FDA Completes Implementation of Affordable Care Act Sec. 10609 “Generic Loophole” Provisions

May 12, 2011By Kurt R. Karst

Recently, we were perusing FDA-TRACK (Transparency, Results, Accountability, Credibility, Knowledge-sharing), FDA’s “web-based tool for tracking progress on key activities throughout the agency and making the information available both internally and to external stakeholders and the public,” and the FDA-TRACK Health Care Reform Dashboard in particular, and noticed a “completed” notation for the three milestones listed under “Section 10609 – Labeling Changes”:

1. Draft revisions to the ANDA approval letter so that when necessary, the letter can serve as the notification of a labeling change to the reference listed drug

2. Implement changes to the Document Archiving, Reporting and Regulatory Tracking System (DARRTS) database to allow tracking of post-approval commitments to revise a generic drug’s label

3. Draft a Manual of Policy and Procedures (MaPP) for the Office of Generic Drugs to describe the processes used to ensure Sec. 10609 of the Affordable Care Act is implemented fully

The reference to “Section 10609 – Labeling Changes” is to that section of the Affordable Care Act that amended the FDC Act’s ANDA provisions at section 505(j) – specifically FDC Act § 505(j)(10) – to permit FDA to approve an ANDA notwithstanding certain changes to the Reference Listed Drug (“RLD”) labeling approved within 60 days of anticipated ANDA approval. That is, approval within 60 days before the expiration of a period of patent or non-patent market exclusivity applicable to the RLD or a 30-month stay blocking final ANDA approval.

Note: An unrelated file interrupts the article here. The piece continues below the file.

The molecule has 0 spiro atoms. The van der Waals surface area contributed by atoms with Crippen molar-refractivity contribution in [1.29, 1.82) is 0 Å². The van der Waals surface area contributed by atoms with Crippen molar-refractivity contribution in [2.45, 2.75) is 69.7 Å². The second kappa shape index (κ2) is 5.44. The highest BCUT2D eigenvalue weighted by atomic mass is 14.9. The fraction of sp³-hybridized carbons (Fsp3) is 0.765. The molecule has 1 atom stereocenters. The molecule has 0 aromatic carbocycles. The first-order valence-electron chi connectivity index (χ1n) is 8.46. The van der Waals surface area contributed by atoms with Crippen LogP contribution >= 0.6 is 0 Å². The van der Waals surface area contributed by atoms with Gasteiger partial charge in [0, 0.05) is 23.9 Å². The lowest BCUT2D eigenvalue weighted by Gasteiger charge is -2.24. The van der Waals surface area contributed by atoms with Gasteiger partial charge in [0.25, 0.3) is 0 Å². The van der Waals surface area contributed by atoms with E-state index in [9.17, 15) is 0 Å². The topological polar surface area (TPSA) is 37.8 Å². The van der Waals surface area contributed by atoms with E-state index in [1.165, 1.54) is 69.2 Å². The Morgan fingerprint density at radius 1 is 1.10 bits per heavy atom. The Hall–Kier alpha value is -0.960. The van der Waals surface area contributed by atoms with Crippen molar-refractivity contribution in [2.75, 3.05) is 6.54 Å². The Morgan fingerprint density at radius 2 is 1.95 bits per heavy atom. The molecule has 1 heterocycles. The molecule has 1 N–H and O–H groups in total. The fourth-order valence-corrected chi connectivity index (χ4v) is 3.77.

As we previously reported, the genesis of FDC Act § 505(j)(10) is a bill – the so-called “Generic Loophole Bill,” S. 1778, but officially named the Access to Affordable Medicines Act – introduced by Sen. Jeanne Shaheen (D-NH) in 2009.  When the bill was introduced, Sen. Shaheen said that it was intended to “increase access to lower cost generic drugs by closing a loophole some brand name drug companies exploit that needlessly and unfairly delays the entry of safe, lower-cost generic drugs to the consumer market.”  Introduction of the bill appears to have been related to a change to the labeling of CASODEX (bicalutamide) Tablets.  According to Sen. Shaheen, “consumer access to the generic version of this drug was delayed by more than 3 months due to a last minute pediatric labeling change . . . .”

Although FDA has, according to FDA-TRACK, drafted a MaPP to implement Section 10609, that MaPP has not yet been made public.  We were curious, however, whether FDA has used its new authority under FDC Act § 505(j)(10).  And, in fact, FDA has used it – three times so far that we can tell.  The first two instances are from November 2010 – Donepezil Hydrochloride Tablets, 5 mg and 10 mg (ANDA No. 76-786) and Donepezil Hydrochloride Orally-Disintegrating Tablets, 5 mg and 10 mg (ANDA No. 78-388).  The third instance is from this past April when FDA approved ANDA No. 77-431 for Exemestane Tablets, 25 mg.  In each case, FDA cited FDC Act § 505(j)(10) and a revision to the RLD labeling  within 60 days of the expiration of an Orange Book-listed patent that had already expired.

So, has new FDC Act § 505(j)(10) thus far resulted in speedier generic approvals, or is it just a new checkbox that FDA has to mark when clearing ANDA approvals?  You decide.